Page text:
You’re scrolling through LinkedIn when you come across a promising job ad. The description is inspiring, the team members look compatible and you meet most of the qualifications for the role. Then, when you get to the part about the expected salary, you find that instead of an actual figure there are phrases like “depending on experience” or simply “competitive”.
What do those words even mean? And why don’t companies simply list the salary upfront?
“In traditional corporate environments, the salary is often hidden because it’s a game of cat and mouse trying to figure out what salary the candidate is currently on, what they’re expecting, and what the company is willing to pay,” explains Tom Harmsworth, the UK managing director at property-technology company WeMaintain, which operates in the UK, France and Singapore.
But this lack of disclosure hurts workers. Knowing the expected salary upfront lets a candidate understand whether a job will be financially viable for them. It also streamlines conversations later in the hiring process. This chimes with data from a 2018 LinkedIn survey, in which the overwhelming majority of respondents (61%) said compensation was the most important part of the job description. A Glassdoor study showed similar results, with salary (67%) being the top factor jobseekers look for in ads.
Nevertheless, many employers still leave out compensation details in adverts, often out of fear it may put them at a competitive disadvantage, or cause resentment among existing staff.
Yet, there’s a growing global movement to make salary transparency not only a new norm, but rather the law. That’s because an increasing body of research shows that companies who are forthcoming about their wages can attract better, more diverse talent, making salary transparency an actionable way of creating a more equitable workplace.
Playing their cards close
Several reasons help explain why only 12.6% of global companies published the pay range for a role within their job ads last year, according to a 2021 report from Seattle-based compensation data company Payscale.
“Employers don’t want to publicise how much they pay, in part, because it’s going to create resentment among organisational members,” explains Eddy Ng, the Smith Professor of Equity and Inclusion in Business at Queen’s University, Canada.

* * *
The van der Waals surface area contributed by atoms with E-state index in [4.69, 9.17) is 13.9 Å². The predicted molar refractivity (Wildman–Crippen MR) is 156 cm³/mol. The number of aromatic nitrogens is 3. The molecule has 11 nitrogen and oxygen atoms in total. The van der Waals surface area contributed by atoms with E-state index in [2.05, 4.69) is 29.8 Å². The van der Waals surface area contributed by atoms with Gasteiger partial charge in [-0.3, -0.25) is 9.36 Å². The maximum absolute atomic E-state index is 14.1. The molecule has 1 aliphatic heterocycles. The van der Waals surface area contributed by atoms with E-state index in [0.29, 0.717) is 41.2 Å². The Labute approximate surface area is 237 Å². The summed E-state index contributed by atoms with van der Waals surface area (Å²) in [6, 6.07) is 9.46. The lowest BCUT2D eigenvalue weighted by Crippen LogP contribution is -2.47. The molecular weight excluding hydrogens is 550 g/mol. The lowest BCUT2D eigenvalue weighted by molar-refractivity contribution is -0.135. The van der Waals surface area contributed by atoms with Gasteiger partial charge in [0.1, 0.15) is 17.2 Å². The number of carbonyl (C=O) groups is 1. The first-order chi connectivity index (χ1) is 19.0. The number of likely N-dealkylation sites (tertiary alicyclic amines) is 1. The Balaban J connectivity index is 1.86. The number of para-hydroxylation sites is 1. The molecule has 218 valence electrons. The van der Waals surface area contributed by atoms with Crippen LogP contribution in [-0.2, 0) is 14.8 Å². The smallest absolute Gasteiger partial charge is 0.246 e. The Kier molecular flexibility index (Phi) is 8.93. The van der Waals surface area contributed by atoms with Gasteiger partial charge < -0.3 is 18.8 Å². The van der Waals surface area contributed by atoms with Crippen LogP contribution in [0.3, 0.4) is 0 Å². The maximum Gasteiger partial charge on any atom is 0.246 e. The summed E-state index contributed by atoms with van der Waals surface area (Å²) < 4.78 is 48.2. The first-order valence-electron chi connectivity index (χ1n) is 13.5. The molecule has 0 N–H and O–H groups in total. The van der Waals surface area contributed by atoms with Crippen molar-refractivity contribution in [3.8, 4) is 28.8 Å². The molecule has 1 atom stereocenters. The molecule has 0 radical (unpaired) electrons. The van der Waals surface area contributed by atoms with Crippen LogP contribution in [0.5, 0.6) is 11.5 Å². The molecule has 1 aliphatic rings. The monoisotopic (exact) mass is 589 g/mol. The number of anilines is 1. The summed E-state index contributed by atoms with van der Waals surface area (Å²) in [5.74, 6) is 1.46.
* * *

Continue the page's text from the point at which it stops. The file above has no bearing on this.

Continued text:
In an ideal world, everyone doing the same job would make the same amount of money when they start. But that’s not always the case. In certain labour markets, employers may have to pay higher salaries to attract the best talent, which could cause conflict internally if existing employees – particularly ones who started at a lower wage – could easily view that information.
“The other thing, of course, is when you make compensation public it makes it easier for the competition to poach your employees,” adds Ng, noting they can use this information to compete for – and potentially win over – the best candidates. “If you keep compensation private, in a way, it protects the employer and also allows the employer greater discretion.”
Many employers also withhold salary information to give them more negotiation leverage with potential candidates as they advance to latter stages in a recruitment process – particularly as more jobs go remote. For example, securing additional information about a prospective employee’s physical location – be it a low-cost rural area or high-cost urban centre – might be a key factor in determining compensation, and ultimately can enable employers to save money.
Some companies also fear that if they list a salary band, all applicants will expect to receive the figure at the top end of that range, even if that figure is only reserved for the most qualified candidates. Receiving an offer at the bottom end – and accepting it – may lead to resentment right from the start.
From a candidate’s perspective, all these factors may signal systemic issues within companies, who haven’t considered or effectively implemented policies around compensation. Shelly Holt, the chief people officer at PayScale, says much of the hesitancy around salary transparency comes from companies that lack both formal pay structures for their roles and confidence in their salary bands, often due to market fluctuations.
A competitive advantage?